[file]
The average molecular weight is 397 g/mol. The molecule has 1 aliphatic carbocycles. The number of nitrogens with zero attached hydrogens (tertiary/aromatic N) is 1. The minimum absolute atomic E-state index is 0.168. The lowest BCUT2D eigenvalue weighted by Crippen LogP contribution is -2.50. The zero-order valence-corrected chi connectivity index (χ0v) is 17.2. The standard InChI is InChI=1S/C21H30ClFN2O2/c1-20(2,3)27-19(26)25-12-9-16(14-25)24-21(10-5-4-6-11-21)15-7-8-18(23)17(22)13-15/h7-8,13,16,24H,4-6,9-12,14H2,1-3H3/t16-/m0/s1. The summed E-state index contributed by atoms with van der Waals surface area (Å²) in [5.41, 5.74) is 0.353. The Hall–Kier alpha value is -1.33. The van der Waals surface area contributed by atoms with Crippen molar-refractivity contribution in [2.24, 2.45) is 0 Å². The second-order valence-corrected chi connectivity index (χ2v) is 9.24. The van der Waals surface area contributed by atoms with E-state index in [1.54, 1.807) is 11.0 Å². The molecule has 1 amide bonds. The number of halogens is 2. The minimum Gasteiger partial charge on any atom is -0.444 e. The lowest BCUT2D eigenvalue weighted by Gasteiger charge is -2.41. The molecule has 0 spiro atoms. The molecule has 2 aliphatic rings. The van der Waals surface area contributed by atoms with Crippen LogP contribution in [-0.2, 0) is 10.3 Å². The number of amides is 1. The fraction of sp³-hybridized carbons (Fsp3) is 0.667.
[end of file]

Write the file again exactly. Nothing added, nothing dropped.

The average molecular weight is 397 g/mol. The molecule has 1 aliphatic carbocycles. The number of nitrogens with zero attached hydrogens (tertiary/aromatic N) is 1. The minimum absolute atomic E-state index is 0.168. The lowest BCUT2D eigenvalue weighted by Crippen LogP contribution is -2.50. The zero-order valence-corrected chi connectivity index (χ0v) is 17.2. The standard InChI is InChI=1S/C21H30ClFN2O2/c1-20(2,3)27-19(26)25-12-9-16(14-25)24-21(10-5-4-6-11-21)15-7-8-18(23)17(22)13-15/h7-8,13,16,24H,4-6,9-12,14H2,1-3H3/t16-/m0/s1. The summed E-state index contributed by atoms with van der Waals surface area (Å²) in [5.41, 5.74) is 0.353. The Hall–Kier alpha value is -1.33. The van der Waals surface area contributed by atoms with Crippen molar-refractivity contribution in [2.24, 2.45) is 0 Å². The second-order valence-corrected chi connectivity index (χ2v) is 9.24. The van der Waals surface area contributed by atoms with E-state index in [1.54, 1.807) is 11.0 Å². The molecule has 1 amide bonds. The number of halogens is 2. The minimum Gasteiger partial charge on any atom is -0.444 e. The lowest BCUT2D eigenvalue weighted by Gasteiger charge is -2.41. The molecule has 0 spiro atoms. The molecule has 2 aliphatic rings. The van der Waals surface area contributed by atoms with Crippen LogP contribution in [-0.2, 0) is 10.3 Å². The number of amides is 1. The fraction of sp³-hybridized carbons (Fsp3) is 0.667.